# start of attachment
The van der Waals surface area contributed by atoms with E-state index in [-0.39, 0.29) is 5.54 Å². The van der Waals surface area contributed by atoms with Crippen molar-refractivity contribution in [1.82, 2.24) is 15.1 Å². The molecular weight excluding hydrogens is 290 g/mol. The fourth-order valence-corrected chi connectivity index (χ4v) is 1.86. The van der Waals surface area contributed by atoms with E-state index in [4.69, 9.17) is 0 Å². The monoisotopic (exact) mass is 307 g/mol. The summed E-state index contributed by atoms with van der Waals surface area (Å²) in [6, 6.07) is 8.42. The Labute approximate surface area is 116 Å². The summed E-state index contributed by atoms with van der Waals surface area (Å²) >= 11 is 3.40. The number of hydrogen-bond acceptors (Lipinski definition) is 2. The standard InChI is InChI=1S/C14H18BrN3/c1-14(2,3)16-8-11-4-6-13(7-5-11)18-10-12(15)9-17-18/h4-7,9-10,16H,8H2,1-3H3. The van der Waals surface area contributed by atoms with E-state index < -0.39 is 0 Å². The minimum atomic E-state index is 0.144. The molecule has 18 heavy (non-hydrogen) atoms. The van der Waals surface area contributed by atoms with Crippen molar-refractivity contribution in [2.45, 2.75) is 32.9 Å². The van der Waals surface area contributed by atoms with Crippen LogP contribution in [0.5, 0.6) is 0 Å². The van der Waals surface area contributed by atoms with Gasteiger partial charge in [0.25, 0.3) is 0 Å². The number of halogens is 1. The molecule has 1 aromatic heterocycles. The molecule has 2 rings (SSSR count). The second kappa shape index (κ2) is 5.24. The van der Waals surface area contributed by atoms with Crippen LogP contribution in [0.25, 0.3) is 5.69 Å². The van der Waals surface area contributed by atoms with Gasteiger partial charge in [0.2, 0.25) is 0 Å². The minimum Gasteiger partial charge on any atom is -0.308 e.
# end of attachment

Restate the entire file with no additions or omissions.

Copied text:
The van der Waals surface area contributed by atoms with E-state index in [-0.39, 0.29) is 5.54 Å². The van der Waals surface area contributed by atoms with Crippen molar-refractivity contribution in [1.82, 2.24) is 15.1 Å². The molecular weight excluding hydrogens is 290 g/mol. The fourth-order valence-corrected chi connectivity index (χ4v) is 1.86. The van der Waals surface area contributed by atoms with E-state index in [4.69, 9.17) is 0 Å². The monoisotopic (exact) mass is 307 g/mol. The summed E-state index contributed by atoms with van der Waals surface area (Å²) in [6, 6.07) is 8.42. The Labute approximate surface area is 116 Å². The summed E-state index contributed by atoms with van der Waals surface area (Å²) >= 11 is 3.40. The number of hydrogen-bond acceptors (Lipinski definition) is 2. The standard InChI is InChI=1S/C14H18BrN3/c1-14(2,3)16-8-11-4-6-13(7-5-11)18-10-12(15)9-17-18/h4-7,9-10,16H,8H2,1-3H3. The van der Waals surface area contributed by atoms with E-state index < -0.39 is 0 Å². The minimum atomic E-state index is 0.144. The molecule has 18 heavy (non-hydrogen) atoms. The van der Waals surface area contributed by atoms with Crippen molar-refractivity contribution in [2.45, 2.75) is 32.9 Å². The van der Waals surface area contributed by atoms with Crippen LogP contribution in [0.5, 0.6) is 0 Å². The van der Waals surface area contributed by atoms with Gasteiger partial charge in [0.25, 0.3) is 0 Å². The number of halogens is 1. The molecule has 1 aromatic heterocycles. The molecule has 2 rings (SSSR count). The second kappa shape index (κ2) is 5.24. The van der Waals surface area contributed by atoms with Crippen LogP contribution in [0.25, 0.3) is 5.69 Å². The van der Waals surface area contributed by atoms with Gasteiger partial charge in [0.2, 0.25) is 0 Å². The minimum Gasteiger partial charge on any atom is -0.308 e.